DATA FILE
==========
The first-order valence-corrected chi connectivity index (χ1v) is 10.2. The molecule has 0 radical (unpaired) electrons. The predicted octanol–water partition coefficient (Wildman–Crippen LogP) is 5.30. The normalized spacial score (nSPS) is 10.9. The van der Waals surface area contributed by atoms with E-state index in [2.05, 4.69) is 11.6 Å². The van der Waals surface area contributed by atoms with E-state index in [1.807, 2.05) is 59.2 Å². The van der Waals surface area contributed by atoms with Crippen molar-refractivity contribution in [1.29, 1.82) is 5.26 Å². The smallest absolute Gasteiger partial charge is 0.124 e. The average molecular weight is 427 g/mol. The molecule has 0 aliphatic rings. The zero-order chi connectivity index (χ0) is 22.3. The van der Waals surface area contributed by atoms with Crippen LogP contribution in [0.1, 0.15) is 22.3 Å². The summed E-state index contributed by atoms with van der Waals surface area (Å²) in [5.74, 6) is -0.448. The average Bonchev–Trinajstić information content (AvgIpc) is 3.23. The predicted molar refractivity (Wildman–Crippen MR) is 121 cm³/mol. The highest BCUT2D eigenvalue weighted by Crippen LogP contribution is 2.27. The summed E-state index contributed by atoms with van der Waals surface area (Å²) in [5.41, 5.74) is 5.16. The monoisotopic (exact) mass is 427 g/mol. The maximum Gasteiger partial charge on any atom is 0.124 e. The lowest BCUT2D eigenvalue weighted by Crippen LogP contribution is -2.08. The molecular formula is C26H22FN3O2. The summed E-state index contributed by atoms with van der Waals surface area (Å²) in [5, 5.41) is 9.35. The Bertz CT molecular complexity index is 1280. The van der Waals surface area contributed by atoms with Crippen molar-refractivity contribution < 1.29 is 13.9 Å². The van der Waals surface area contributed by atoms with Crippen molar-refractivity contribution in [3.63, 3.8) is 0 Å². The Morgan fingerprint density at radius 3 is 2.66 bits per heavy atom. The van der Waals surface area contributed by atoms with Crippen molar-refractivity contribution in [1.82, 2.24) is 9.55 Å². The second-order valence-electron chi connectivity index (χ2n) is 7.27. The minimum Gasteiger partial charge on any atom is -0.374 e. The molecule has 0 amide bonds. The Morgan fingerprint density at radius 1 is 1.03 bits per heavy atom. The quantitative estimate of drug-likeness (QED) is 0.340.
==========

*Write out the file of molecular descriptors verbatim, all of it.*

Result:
The first-order valence-corrected chi connectivity index (χ1v) is 10.2. The molecule has 0 radical (unpaired) electrons. The predicted octanol–water partition coefficient (Wildman–Crippen LogP) is 5.30. The normalized spacial score (nSPS) is 10.9. The van der Waals surface area contributed by atoms with E-state index in [2.05, 4.69) is 11.6 Å². The van der Waals surface area contributed by atoms with E-state index in [1.807, 2.05) is 59.2 Å². The van der Waals surface area contributed by atoms with Crippen molar-refractivity contribution in [1.29, 1.82) is 5.26 Å². The smallest absolute Gasteiger partial charge is 0.124 e. The average molecular weight is 427 g/mol. The molecule has 0 aliphatic rings. The zero-order chi connectivity index (χ0) is 22.3. The van der Waals surface area contributed by atoms with Crippen LogP contribution in [0.1, 0.15) is 22.3 Å². The summed E-state index contributed by atoms with van der Waals surface area (Å²) in [5.74, 6) is -0.448. The average Bonchev–Trinajstić information content (AvgIpc) is 3.23. The predicted molar refractivity (Wildman–Crippen MR) is 121 cm³/mol. The highest BCUT2D eigenvalue weighted by Crippen LogP contribution is 2.27. The summed E-state index contributed by atoms with van der Waals surface area (Å²) in [5.41, 5.74) is 5.16. The monoisotopic (exact) mass is 427 g/mol. The maximum Gasteiger partial charge on any atom is 0.124 e. The lowest BCUT2D eigenvalue weighted by Crippen LogP contribution is -2.08. The molecular formula is C26H22FN3O2. The summed E-state index contributed by atoms with van der Waals surface area (Å²) in [5, 5.41) is 9.35. The Bertz CT molecular complexity index is 1280. The van der Waals surface area contributed by atoms with Crippen molar-refractivity contribution < 1.29 is 13.9 Å². The van der Waals surface area contributed by atoms with Crippen molar-refractivity contribution in [3.63, 3.8) is 0 Å². The Morgan fingerprint density at radius 3 is 2.66 bits per heavy atom. The van der Waals surface area contributed by atoms with Crippen molar-refractivity contribution in [1.82, 2.24) is 9.55 Å². The second-order valence-electron chi connectivity index (χ2n) is 7.27. The minimum Gasteiger partial charge on any atom is -0.374 e. The molecule has 0 amide bonds. The Morgan fingerprint density at radius 1 is 1.03 bits per heavy atom. The quantitative estimate of drug-likeness (QED) is 0.340.